Go write yourself a book and put
therein first things that might
define a world:
In 1985, Robert Duncan received one of the strangest literary prizes ever offered: the National Poetry Award. It was strange because it was created specifically for Duncan in recognition of his long and distinguished career. And instead of a large cash award, the poet was presented with a small Goya etching purchased with funds contributed by poets from around the world. Accompanying the prize was a booklet containing hundreds of testimonials from those poets, including remarks from longtime associates like Robert Creeley, Denise Levertov, and William Everson but also from poets whose work would seem the opposite of Duncan's. Marvin Bell, for instance, testifies that for him, Duncan is ". . . the poet of ardor, encompassing the sheerest beauty, the widest myth, and the most exactly drawn intimacies." Robert Bly states that "In Robert Duncan's best poems we feel an intelligence alert to every event he has lived." Marge Piercy speaks of Duncan's ". . . deep sense of the history of poetry and of the spoken word, a consciousness that reveals itself freshly again and again in his work." And the 1984 Pulitzer Prize winner, Carolyn Kizer, states that had she been on the jury, "I would have given it (the Pulitzer) to Robert Duncan."
Kizer's remark was particularly significant given the fact that Duncan's major new collection from New Directions, "Groundwork: Before the War," had failed to win any prestigious national prize that year, nor did it receive extensive coverage in the press. "Groundwork" had broken a self-imposed 16-year silence during which time the poet refused to publish a new collection. In an era when literary reputations are hard-won and fiercely protected, such a decision seemed bizarre to say the least. Duncan's gesture, made in 1968, came at a moment when his international reputation was at its height, due to the appearance of "Bending the Bow," a work that criticized American involvement in Southeast Asia in an oracular rhetoric worthy of Blake:
Now Johnson would go up to join the great simulacra of men,
Hitler and Stalin, to work his fame
with planes roaring out from Guam over Asia,
all America become a sea of toiling men
stirrd at his will, which would be a bloated thing,
drawing from the underbelly of the nation
such blood and dreams as swell the idiot psyche
out of its courses into an elemental thing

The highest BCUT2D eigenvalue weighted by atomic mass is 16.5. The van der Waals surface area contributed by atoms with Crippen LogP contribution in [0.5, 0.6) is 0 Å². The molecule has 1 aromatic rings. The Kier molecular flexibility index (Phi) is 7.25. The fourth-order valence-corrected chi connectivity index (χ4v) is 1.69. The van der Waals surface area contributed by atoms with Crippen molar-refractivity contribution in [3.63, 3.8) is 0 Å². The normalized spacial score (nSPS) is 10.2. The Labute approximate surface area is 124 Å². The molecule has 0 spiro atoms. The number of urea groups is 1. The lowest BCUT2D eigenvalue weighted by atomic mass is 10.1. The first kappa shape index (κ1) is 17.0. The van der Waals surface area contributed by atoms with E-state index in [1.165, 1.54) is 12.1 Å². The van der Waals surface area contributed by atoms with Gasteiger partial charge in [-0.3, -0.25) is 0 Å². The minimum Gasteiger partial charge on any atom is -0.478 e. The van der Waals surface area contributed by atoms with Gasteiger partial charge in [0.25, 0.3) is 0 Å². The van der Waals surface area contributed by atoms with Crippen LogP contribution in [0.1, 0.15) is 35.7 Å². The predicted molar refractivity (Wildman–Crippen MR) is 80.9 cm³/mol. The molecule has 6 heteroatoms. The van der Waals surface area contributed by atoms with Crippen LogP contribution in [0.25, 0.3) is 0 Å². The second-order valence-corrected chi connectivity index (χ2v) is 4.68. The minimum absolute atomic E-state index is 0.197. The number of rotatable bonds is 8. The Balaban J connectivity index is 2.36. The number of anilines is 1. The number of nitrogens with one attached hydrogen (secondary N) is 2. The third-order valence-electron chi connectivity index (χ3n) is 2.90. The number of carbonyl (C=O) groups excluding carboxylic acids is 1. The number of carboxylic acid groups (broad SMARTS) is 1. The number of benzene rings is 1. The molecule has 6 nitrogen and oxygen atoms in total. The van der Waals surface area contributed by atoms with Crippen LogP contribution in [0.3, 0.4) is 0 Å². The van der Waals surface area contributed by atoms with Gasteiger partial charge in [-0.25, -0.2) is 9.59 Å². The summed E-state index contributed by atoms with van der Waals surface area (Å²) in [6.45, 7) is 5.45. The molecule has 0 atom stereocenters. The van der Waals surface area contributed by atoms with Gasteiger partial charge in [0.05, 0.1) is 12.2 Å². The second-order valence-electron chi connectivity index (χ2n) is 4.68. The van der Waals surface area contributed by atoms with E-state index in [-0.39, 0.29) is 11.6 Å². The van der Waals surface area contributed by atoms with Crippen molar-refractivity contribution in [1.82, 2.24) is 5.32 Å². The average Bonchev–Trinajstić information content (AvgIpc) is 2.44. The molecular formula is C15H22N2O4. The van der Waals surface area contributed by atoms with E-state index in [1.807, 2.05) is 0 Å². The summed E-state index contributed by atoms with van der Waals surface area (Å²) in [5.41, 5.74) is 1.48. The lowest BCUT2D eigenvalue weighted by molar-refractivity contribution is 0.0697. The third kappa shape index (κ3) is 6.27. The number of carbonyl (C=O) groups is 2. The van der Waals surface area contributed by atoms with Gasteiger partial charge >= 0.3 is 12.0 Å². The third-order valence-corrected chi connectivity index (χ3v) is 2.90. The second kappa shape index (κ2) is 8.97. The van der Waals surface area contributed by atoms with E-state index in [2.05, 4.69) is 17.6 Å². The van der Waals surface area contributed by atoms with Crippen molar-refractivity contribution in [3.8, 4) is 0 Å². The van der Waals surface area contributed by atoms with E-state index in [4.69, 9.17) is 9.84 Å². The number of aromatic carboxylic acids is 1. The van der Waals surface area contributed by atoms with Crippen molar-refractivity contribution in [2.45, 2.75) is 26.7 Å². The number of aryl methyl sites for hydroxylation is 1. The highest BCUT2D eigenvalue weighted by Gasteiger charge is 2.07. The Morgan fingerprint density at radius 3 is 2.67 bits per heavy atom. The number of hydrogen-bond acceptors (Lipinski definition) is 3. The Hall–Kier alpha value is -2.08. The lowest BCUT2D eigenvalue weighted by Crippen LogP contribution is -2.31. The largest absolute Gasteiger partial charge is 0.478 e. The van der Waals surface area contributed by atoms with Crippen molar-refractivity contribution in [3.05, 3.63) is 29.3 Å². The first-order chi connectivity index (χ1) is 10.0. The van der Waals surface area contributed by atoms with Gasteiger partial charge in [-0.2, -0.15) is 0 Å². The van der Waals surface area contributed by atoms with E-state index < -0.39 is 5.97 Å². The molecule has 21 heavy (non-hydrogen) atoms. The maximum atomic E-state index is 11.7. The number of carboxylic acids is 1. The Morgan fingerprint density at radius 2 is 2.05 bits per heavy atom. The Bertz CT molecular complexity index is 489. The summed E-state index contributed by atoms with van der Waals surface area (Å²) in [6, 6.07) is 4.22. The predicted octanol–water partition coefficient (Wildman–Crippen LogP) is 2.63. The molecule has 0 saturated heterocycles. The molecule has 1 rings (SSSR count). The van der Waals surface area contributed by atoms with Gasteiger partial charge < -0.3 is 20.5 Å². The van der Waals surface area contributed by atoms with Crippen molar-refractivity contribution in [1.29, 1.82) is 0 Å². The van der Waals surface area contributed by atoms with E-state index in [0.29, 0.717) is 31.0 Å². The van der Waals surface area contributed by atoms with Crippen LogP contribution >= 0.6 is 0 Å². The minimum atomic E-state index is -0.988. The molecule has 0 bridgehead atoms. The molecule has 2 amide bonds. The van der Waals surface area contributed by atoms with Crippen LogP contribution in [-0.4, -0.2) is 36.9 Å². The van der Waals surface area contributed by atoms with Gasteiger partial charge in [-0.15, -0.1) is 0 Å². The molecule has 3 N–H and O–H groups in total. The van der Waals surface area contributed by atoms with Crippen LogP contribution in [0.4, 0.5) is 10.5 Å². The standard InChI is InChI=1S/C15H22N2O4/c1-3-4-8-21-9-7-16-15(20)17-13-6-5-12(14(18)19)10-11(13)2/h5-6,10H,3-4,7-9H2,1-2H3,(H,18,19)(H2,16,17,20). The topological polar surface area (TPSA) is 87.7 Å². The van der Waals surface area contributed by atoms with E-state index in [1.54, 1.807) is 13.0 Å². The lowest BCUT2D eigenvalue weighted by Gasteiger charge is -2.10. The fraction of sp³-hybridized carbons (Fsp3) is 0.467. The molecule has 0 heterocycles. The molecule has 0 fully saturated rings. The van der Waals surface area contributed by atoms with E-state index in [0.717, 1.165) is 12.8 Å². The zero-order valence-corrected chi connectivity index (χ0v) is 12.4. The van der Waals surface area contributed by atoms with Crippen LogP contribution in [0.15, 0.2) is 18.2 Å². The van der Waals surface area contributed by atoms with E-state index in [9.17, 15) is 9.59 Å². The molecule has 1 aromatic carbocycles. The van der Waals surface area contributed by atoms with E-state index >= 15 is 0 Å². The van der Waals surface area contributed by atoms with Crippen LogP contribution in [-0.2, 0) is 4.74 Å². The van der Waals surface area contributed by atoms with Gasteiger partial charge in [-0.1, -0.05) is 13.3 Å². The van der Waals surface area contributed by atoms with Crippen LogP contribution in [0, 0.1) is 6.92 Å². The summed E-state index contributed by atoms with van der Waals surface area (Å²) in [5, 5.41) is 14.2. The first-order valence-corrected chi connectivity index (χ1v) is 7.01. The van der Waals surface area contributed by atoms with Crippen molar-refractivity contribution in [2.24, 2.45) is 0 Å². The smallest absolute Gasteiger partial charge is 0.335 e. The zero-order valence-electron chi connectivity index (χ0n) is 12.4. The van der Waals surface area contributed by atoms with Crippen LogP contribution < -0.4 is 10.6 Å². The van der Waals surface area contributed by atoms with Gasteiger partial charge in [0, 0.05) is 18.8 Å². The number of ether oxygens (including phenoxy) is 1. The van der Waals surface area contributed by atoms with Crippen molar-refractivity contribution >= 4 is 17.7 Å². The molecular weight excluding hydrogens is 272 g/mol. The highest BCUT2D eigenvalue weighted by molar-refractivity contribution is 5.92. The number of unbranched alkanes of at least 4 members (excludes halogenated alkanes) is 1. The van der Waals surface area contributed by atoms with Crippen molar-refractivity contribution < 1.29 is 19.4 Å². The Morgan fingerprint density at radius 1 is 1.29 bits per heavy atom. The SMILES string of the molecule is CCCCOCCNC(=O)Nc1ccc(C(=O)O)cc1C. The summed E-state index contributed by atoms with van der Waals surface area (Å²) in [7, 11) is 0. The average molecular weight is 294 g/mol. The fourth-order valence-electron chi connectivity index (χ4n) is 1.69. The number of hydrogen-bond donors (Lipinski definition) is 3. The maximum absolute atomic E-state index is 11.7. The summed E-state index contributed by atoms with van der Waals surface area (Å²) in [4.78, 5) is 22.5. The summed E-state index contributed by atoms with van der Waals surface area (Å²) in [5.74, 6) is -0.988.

until his name stinks with burning meat and heapt honors
But along with such jeremiads could be found passages of great lyric beauty:
We've our business to attend Day's duties,
bend back the bow in dreams as we may
til the end rimes in the taut string with the sending.
As the book makes clear, the bent bow of the warrior is also the stretched string of the poet's lyre, an unlikely likeness that could well stand for Duncan's work as a whole.
Until the appearance of "Bending the Bow," Duncan had been primarily associated with Black Mountain poets like Charles Olson, Robert Creeley and Denise Levertov and with the San Francisco Renaissance of the 1950s. But this new book with its complex mythological poetics and its powerful anti-war polemic spread his fame well beyond such group identifications. Given this belated recognition, Duncan's decision not to publish seemed like a form of literary suicide. Why did he do it? His stated reasons were that he wanted a period of time to write without thinking about "the book" and the market considerations attendant to publishing. But implicit in his response was a long-held belief in poetry as a vocation in which one is "called" to write beyond any consideration of individual artifacts or objects. If, to his readers, such justification seemed overly theoretical, it was not uncharacteristic for a poet known for unpredictable gestures, a poet whose definition of "responsibility" was "the ability to respond." For Duncan not to publish was to keep himself open to possible responses.
Duncan stuck to his word and, outside of occasional poems in magazines or small chapbooks, he did not publish a new collection until "Groundwork." This book, printed on oversize pages and copied directly from the author's original typescript, gathers together powerful new works like "The Dante Etudes, a Seventeenth Century Suite" and new sections from his ongoing series, "Passages." These long series continue his earlier mytho-poetic concerns but in a rhetoric somewhat chastened by self-reflection:
\o7 I do not as the years go by grow tolerant
of what I cannot share and what
refuses me. There's that in me as fiercely beyond
the remorse that eats me in its drive
as Evolution is in
working out the courses of what will last.